Delhaize, E., Ryan, P.R. and Randall, P.J. (1993) Aluminum tolerance in wheat (Triticum aestivum L.) II Aluminum stimulated excretion of malic acid from root apices. Plant Physiology, 103: 695-702.
Delhaize E, Ryan PR, Hebb DM, Yamamoto Y, Sasaki T, Matsumoto H. (2004) Engineering high-level aluminum tolerance in barley with the ALMT1 gene. Proceedings of the National Academy of Sciences, USA. 101, 15249-54
Kawasaki A, Dennis PG, Forstner C, Raghavendra AKH, Richardson AE, Watt M, Mathesius U, Gilliham M and Ryan PR (2021) The microbiome of wheat and rice roots exhibits significant differences in structure between root types and along root axes. Function Plant Biology (in press).
Kawasaki A, Donn S, Ryan PR, Mathesius U, Devilla R, Jones A, Watt M (2016) Microbiome and exudates of the root and rhizosphere of Brachypodium distachyon, a model for wheat. PLOS One 11, e0164533
Kinraide, T.B., and Ryan, P.R. (1991) Cell surface charge may obscure the identity of the rhizotoxic Al species. Current Topics in Plant Biochemistry and Physiology, 10: 117-133.
Kinraide, T.B., Ryan, P.R., and Kochian, L.V. (1992) Interactive effects of Al3+, H+ and other cations on root elongation considered in terms of cell-surface electrical potential. Plant Physiology, 99: 1461-1468.
Ma JF, Ryan PR, Delhaize E (2001) Aluminium tolerance in plants and the complexing role of organic acids. Trends in Plant Science 6, 273-278
Ramesh S, Tyerman SD, Xu B, Bose J, Kaur S, Conn V, Domingos P, Ullah S, Wege S, Shabala S, Feijó J, Ryan PR, Gilliham M (2015) GABA signalling modulates plant growth by directly regulating the activity of plant-specific anion transporters. Nature CommunicationsDOI: 10.1038ncomms8879
Ryan PR, Delhaize E (2010) The convergent evolution of aluminium resistance in plants exploits a convenient currency. Functional Plant Biology 37, 275-284
Ryan, P.R., Delhaize, E., Jones, D.L. (2001) Function and mechanism of organic anion exudation from plant roots. Annual Review of Plant Physiology and Plant Molecular Biology 52, 527-560
Ryan, P.R., Delhaize, E., Randall, P.J. (1995) Characterisation of Al-stimulated efflux of malate from the apices of Al-tolerant wheat roots. Planta, 196: 103-111.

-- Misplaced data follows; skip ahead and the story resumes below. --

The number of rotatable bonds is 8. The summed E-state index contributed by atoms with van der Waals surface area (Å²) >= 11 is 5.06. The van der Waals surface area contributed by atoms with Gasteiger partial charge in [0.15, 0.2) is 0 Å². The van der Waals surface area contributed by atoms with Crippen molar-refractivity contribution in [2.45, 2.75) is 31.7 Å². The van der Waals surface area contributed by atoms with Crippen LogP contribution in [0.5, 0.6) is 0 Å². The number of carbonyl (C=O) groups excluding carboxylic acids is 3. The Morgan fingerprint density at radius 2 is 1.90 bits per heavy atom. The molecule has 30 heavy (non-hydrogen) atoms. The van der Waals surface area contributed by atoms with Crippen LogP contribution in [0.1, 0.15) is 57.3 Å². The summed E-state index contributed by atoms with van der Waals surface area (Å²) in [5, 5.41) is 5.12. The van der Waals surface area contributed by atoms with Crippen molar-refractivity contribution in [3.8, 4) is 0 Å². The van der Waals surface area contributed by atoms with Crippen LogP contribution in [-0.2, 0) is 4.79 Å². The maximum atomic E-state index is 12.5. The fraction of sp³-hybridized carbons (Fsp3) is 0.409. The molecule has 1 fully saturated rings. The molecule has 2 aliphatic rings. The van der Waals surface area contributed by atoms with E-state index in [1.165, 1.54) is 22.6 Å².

Ryan, P.R., DiTomaso, J.M. and Kochian, L.V. (1993) Aluminum toxicity in roots: Investigation of spatial sensitivity and the role of the root cap. Journal of Experimental Botany, 44: 437-446.
Ryan PR, Raman H, Gupta S, Horst W Delhaize E (2009) A second mechanism for aluminum resistance in wheat maps to chromosome 4BL and relies on constitutive efflux of citrate from roots. Plant Physiology 149, 340-351
Ryan, P.R., Skerrett, M., Flindlay, G., Delhaize, E., Tyerman, S.D. (1997) Aluminium activates an anion channel in the apical cells of wheat roots. Proceedings of the National Academy of Sciences, USA, 94: 6547-6552
Ryan PR, Tyerman SD, Sasaki T, Yamamoto Y, Zhang WH, Delhaize E (2011) Identification of aluminium-resistance genes in plants provides an opportunity for enhancing the acid-soil tolerance of crop species. Journal of Experimental Botany 62, 9-20
Ryan, P.R. and Walker, N.A. (1993). Accumulation of malate in the vacuoles of Chara australis during the uptake of ammonium from chloride-free solution. Journal of Experimental Botany, 44: 637-643.
Sasaki T, Yamamoto Y, Ezaki B, Katsuhara M, Ahn SJ, Ryan PR, Delhaize E, Matsumoto H (2004) A wheat gene encoding an aluminum-activated malate transporter. Plant Journal 37, 645-653
Tovkach A, Ryan PR, Richardson AE, Lewis D, Rathjen TM, Ramesh S, Tyerman SD, Delhaize E (2013) Transposon-mediated alteration of TaMATE1B expression in wheat roots confers constitutive citrate efflux from root apices. Plant Physiology 161, 880-892
Xu M, Gruber BD, Delhaize E, James RA, White RG, You JF, Yang ZM, Ryan PR (2015) The barley anion channel, HvALMT1, has multiple roles in guard-cell physiology and grain metabolism Physiologia Plantarum 153: 183–193. 2015
Zhang W-H, Ryan PR, Tyerman SD (2001). Malate-permeable channels and cation channels activated by aluminum in the apical cells of wheat roots. Plant Physiology 125, 1459-1472